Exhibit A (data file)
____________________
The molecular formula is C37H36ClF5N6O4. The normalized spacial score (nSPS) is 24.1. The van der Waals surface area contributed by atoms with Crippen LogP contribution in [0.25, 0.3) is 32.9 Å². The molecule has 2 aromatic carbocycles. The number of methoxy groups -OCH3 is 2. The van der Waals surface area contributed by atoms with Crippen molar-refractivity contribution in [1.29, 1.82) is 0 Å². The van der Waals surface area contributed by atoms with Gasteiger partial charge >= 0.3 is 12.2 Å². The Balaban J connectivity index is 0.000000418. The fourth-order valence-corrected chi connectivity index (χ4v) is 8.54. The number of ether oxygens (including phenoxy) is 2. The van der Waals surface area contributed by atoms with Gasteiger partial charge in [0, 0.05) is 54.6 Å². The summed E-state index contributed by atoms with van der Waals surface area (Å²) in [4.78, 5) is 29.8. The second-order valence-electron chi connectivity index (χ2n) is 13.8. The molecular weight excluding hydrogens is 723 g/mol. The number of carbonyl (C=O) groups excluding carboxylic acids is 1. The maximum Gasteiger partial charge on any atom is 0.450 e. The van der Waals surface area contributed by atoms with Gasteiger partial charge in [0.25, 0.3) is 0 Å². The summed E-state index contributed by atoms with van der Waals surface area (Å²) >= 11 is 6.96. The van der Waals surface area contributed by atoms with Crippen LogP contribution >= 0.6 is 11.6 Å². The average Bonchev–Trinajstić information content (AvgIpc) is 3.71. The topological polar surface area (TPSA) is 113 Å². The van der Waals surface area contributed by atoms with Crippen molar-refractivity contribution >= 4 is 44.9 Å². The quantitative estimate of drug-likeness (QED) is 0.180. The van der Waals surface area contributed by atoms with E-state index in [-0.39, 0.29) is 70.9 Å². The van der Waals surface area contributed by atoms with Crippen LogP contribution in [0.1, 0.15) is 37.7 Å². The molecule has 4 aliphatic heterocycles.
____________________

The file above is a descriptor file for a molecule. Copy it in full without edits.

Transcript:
The molecular formula is C37H36ClF5N6O4. The normalized spacial score (nSPS) is 24.1. The van der Waals surface area contributed by atoms with Crippen LogP contribution in [0.25, 0.3) is 32.9 Å². The molecule has 2 aromatic carbocycles. The number of methoxy groups -OCH3 is 2. The van der Waals surface area contributed by atoms with Crippen molar-refractivity contribution in [1.29, 1.82) is 0 Å². The van der Waals surface area contributed by atoms with Gasteiger partial charge >= 0.3 is 12.2 Å². The Balaban J connectivity index is 0.000000418. The fourth-order valence-corrected chi connectivity index (χ4v) is 8.54. The number of ether oxygens (including phenoxy) is 2. The van der Waals surface area contributed by atoms with Gasteiger partial charge in [0, 0.05) is 54.6 Å². The summed E-state index contributed by atoms with van der Waals surface area (Å²) in [4.78, 5) is 29.8. The second-order valence-electron chi connectivity index (χ2n) is 13.8. The molecular weight excluding hydrogens is 723 g/mol. The number of carbonyl (C=O) groups excluding carboxylic acids is 1. The maximum Gasteiger partial charge on any atom is 0.450 e. The van der Waals surface area contributed by atoms with Gasteiger partial charge in [0.25, 0.3) is 0 Å². The summed E-state index contributed by atoms with van der Waals surface area (Å²) >= 11 is 6.96. The van der Waals surface area contributed by atoms with Crippen LogP contribution >= 0.6 is 11.6 Å². The average Bonchev–Trinajstić information content (AvgIpc) is 3.71. The topological polar surface area (TPSA) is 113 Å². The van der Waals surface area contributed by atoms with Crippen molar-refractivity contribution >= 4 is 44.9 Å². The quantitative estimate of drug-likeness (QED) is 0.180. The van der Waals surface area contributed by atoms with E-state index in [-0.39, 0.29) is 70.9 Å². The van der Waals surface area contributed by atoms with Crippen LogP contribution in [0.1, 0.15) is 37.7 Å². The molecule has 4 aliphatic heterocycles.